‘The construction, or if we want to be more accurate, the excavation of the multitude of realities lurking underneath the practice of everyday life has come to be seen as a basic writing tool of writers and poets dealing with urban life. The mechanical nature of urban time and usability as urban life’s ultimate precondition change drastically the imagination of the urban dweller. The ability to read maps and construct alternate routes to navigate oneself within the city; the ability to collect and catalogue information regarding the cultural, fiscal and real estate value of the urban space – all of these are but a brief selection from the basic survival tool kit for the urban dweller. The urban dweller has access to a nexus of mulitple realities and it is this nexus that allows for an ambulatory, phantasmagorical reading of urban space.
Tom Chivers in his poetry does not simply map the experience of urban life. The poem ‘How to Build a City’ is not simply an alternate geography or a psychogeographical impression of London; it is an occluded autobio(geo)graphy of the city as impressed upon a native of the city. Antigone Vlavianou, when writing about another writer dealing with urban space, Yorgos Ioannou, notes that the ‘alternation of narrative masks culminates in a functional intertwining of all pronouns; said alternation is made manifest in a sprawling narrative identifying the body of the city with the narrator’s body. The narrator’s body bearing the marks of the city on it goes on an act of auto-bio-geography’.
Chivers as a poet writing about the city and the marks it leaves on the poet’s very body approaches city life in a markedly different manner; the body of the city and the narrator’s body do not come to be identified in Chivers’ poetry. In Chivers’ work, the narrative feeds in the way a parasite does on the fauna of fantasies that make up the body of the city. The narrator in these poems is a paradoxical, malleable entity: the narrator transforms ceaselessly in his wanderings with no hope of ever escaping the city. The narrator of ‘How To Build A City’ (and The Terrors, to a lesser extent) is folded inside the very body of the city; a body made up of badly lit alleyways, exposed brick walls, an ever changing skyline, electrical wiring and ruins. The terrae incognitae of the flaneurs become the hipsters’ terrae nullorum in Chivers’ poems: spaces without any permanent identity (and affiliation) despite the attempts to map them thoroughly. The minute details as inscribed in these poems construct the portrait of a city made up of disparate elements; this particular city portrait is structured more like the factory that is the unconscious rather than a ‘real’ city (whatever that might mean).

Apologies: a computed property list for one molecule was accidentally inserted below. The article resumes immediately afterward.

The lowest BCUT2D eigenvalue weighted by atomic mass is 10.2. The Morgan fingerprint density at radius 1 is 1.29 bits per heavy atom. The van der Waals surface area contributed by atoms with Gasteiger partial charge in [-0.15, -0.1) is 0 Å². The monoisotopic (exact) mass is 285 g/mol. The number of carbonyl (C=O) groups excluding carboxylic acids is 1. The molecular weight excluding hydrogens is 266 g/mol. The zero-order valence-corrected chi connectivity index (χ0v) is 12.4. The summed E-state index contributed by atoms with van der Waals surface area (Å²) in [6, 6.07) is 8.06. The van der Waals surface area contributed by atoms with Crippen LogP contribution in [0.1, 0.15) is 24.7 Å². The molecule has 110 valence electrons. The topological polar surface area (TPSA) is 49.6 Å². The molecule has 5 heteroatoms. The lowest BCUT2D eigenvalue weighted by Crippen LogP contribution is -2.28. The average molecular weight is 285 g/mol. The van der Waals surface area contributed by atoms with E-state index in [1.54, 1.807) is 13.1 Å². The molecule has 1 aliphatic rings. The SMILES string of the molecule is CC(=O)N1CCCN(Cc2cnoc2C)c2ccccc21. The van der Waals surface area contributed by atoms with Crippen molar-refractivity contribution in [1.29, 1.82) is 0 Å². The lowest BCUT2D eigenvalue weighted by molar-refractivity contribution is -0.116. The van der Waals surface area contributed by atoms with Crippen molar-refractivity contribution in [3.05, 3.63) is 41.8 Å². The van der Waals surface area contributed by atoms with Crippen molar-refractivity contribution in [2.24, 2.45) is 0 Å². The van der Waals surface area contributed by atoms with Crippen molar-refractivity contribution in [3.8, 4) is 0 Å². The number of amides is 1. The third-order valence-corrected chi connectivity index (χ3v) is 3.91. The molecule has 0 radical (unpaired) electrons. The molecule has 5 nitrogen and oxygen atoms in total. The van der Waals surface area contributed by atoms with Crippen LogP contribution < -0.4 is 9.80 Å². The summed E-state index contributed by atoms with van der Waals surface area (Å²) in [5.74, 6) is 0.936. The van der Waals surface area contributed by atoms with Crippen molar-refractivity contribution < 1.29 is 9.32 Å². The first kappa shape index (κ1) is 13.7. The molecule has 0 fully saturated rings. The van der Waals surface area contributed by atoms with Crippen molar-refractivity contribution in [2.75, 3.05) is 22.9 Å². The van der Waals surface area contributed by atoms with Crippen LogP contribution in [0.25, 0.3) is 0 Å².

If one wanted to, one could make a pretty accurate map of (East) London based on Chivers’ poems but in reality this particular map would only make even more apparent the reality of an urban space consisting of sedimentary accumulations: sounds, images, ideas and temporalities. The city one would construct based on Chivers’ poetry would be the city in which decay and ultimately catastrophe reveal the vertiginous collapse of inner into outer, past into future, urban space into whatever might potentially exist outside its boundaries.’
First published in Greek in Poiitiki